EU carbon market emissions (excluding aviation) fell 8.7% in 2019

The fall was largely due to a drop in emissions from power generation as coal-fired output was replaced by gas-fired generation and renewable power such as wind and solar. [Shutterstock]

Greenhouse gas emissions regulated under Europe’s carbon market fell by 8.7% last year,  according to preliminary like-for-like European Commission data examined by carbon analysts at Refinitiv.

Around 45% of the European Union’s output of greenhouse gases is regulated by the Emissions Trading System (ETS), the bloc’s flagship policy to tackle global warming by charging for the right to emit carbon dioxide (CO2).

The Refinitiv carbon analysts’ interpretation of the data found stationary emissions covered by the scheme such as power plants and factories, totalled 1.536 billion tonnes of CO2 equivalent (CO2e), down 8.7% on the previous year.

The fall was largely due to a drop in emissions from power generation as coal-fired output was replaced by gas-fired generation and renewable power such as wind and solar.

“This significant drop in carbon emissions… shows how successful the EU ETS and related pollution policies have been in phasing out coal and lignite in the power sector,” Carbon Market Watch policy director Sam Van den plas said.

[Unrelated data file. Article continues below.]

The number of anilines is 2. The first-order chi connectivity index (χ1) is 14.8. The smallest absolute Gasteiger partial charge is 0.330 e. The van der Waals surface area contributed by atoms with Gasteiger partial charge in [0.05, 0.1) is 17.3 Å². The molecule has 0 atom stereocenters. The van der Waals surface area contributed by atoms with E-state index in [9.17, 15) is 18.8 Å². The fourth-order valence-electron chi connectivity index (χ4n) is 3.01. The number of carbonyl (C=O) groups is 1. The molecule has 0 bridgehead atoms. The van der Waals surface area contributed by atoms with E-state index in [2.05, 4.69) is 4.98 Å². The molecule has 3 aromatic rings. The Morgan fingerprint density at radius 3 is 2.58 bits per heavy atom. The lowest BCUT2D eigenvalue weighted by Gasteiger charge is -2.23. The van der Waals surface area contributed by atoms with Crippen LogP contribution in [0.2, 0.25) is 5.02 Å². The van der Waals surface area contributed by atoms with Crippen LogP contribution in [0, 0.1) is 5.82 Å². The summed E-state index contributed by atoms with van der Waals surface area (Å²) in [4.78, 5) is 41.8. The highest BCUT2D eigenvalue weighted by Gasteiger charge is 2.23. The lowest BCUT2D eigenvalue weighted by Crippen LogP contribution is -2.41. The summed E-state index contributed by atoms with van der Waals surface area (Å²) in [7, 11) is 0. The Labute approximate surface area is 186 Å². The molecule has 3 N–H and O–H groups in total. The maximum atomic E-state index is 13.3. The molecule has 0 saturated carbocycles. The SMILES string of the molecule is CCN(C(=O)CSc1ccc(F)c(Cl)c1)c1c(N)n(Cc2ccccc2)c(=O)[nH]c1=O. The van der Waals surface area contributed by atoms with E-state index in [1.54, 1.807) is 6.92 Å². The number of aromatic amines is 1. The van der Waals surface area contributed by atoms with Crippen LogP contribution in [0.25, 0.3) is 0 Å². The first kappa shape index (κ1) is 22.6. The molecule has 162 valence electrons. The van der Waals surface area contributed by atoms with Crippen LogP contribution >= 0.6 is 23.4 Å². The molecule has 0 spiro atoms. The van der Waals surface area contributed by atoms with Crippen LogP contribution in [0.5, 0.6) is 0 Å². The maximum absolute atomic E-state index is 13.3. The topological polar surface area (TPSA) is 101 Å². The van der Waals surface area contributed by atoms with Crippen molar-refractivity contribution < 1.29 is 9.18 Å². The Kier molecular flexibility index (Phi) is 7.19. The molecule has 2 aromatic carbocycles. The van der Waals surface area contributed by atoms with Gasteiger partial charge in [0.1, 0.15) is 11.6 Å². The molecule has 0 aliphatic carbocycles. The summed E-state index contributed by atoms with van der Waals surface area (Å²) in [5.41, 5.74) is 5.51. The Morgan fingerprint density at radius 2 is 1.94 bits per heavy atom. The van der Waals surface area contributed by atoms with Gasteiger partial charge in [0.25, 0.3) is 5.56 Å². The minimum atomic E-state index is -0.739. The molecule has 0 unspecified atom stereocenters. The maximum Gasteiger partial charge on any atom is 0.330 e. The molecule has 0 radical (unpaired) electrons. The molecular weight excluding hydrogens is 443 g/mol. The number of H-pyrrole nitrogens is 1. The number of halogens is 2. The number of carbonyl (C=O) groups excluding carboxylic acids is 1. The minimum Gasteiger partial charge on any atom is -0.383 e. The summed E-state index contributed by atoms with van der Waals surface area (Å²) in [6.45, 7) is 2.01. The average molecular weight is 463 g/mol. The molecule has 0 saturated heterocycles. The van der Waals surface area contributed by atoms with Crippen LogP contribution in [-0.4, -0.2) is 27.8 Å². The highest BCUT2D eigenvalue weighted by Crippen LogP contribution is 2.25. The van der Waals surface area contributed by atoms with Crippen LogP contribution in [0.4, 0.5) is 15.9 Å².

Power shift: EU coal output falls 24% in 2019

Global warming emissions from the power sector fell by 12% last year, led by a steep decline in coal power generation, which was replaced half by natural gas and half by renewables, according to fresh data published on Wednesday (5 February).

Emissions from power and heating generation fell by 14%, to 766.9 million tonnes, the analysts said on Wednesday.

The fall in emissions in the industrial sector was, however, much lower, with a 2.7% drop to 768.8 million tonnes.

The analysts said that although the data was incomplete, with around 90% of stationary installations reporting, the overall reduction figure was unlikely to change significantly.

Emissions from the largest-emitting airlines in the ETS increased last year, NGO Transport & Environment’s (T&E) analysis of the EU data showed.

Of the 20 largest-emitting airlines in the carbon market, 14 had higher emissions last year. These 14 carriers together emitted 37.1 million tonnes of carbon dioxide in 2019, an increase of 1.5 million tonnes from in 2018, T&E said.

The EU carbon market covers emissions from flights within the European Economic Area.

Europe’s domestic air travel emissions increase again

Greenhouse gas output from plane journeys within the EU rose again in 2019, according to new data from the European Commission, but that growth is likely to stop for a while, with 2020 set to be a lean year for airlines because of coronavirus.

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